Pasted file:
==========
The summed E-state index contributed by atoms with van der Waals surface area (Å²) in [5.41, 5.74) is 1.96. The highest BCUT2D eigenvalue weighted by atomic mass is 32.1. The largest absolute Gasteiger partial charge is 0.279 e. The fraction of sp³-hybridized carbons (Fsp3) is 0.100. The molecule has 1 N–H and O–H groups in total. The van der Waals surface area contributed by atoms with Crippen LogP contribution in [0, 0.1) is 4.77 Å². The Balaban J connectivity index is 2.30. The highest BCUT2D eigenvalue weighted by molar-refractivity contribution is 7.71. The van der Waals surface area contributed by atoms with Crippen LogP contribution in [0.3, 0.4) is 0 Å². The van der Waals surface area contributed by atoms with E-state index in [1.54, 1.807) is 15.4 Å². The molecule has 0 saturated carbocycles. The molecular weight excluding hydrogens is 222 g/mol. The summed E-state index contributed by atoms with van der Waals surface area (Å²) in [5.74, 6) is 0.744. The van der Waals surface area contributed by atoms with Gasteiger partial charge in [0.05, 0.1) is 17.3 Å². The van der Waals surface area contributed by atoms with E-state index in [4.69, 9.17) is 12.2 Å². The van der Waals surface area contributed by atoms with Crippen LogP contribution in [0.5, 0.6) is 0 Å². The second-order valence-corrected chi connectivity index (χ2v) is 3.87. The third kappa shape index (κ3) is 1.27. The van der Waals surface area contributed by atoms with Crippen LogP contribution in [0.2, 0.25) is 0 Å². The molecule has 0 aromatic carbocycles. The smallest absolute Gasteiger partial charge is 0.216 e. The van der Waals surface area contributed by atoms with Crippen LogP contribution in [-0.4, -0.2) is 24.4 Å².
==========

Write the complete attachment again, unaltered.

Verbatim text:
The summed E-state index contributed by atoms with van der Waals surface area (Å²) in [5.41, 5.74) is 1.96. The highest BCUT2D eigenvalue weighted by atomic mass is 32.1. The largest absolute Gasteiger partial charge is 0.279 e. The fraction of sp³-hybridized carbons (Fsp3) is 0.100. The molecule has 1 N–H and O–H groups in total. The van der Waals surface area contributed by atoms with Crippen LogP contribution in [0, 0.1) is 4.77 Å². The Balaban J connectivity index is 2.30. The highest BCUT2D eigenvalue weighted by molar-refractivity contribution is 7.71. The van der Waals surface area contributed by atoms with Crippen LogP contribution in [0.3, 0.4) is 0 Å². The van der Waals surface area contributed by atoms with E-state index in [1.54, 1.807) is 15.4 Å². The molecule has 0 saturated carbocycles. The molecular weight excluding hydrogens is 222 g/mol. The summed E-state index contributed by atoms with van der Waals surface area (Å²) in [5.74, 6) is 0.744. The van der Waals surface area contributed by atoms with Gasteiger partial charge in [0.05, 0.1) is 17.3 Å². The van der Waals surface area contributed by atoms with E-state index in [4.69, 9.17) is 12.2 Å². The van der Waals surface area contributed by atoms with Crippen LogP contribution in [0.5, 0.6) is 0 Å². The second-order valence-corrected chi connectivity index (χ2v) is 3.87. The third kappa shape index (κ3) is 1.27. The van der Waals surface area contributed by atoms with Crippen LogP contribution in [0.2, 0.25) is 0 Å². The molecule has 0 aromatic carbocycles. The smallest absolute Gasteiger partial charge is 0.216 e. The van der Waals surface area contributed by atoms with Crippen LogP contribution in [-0.4, -0.2) is 24.4 Å².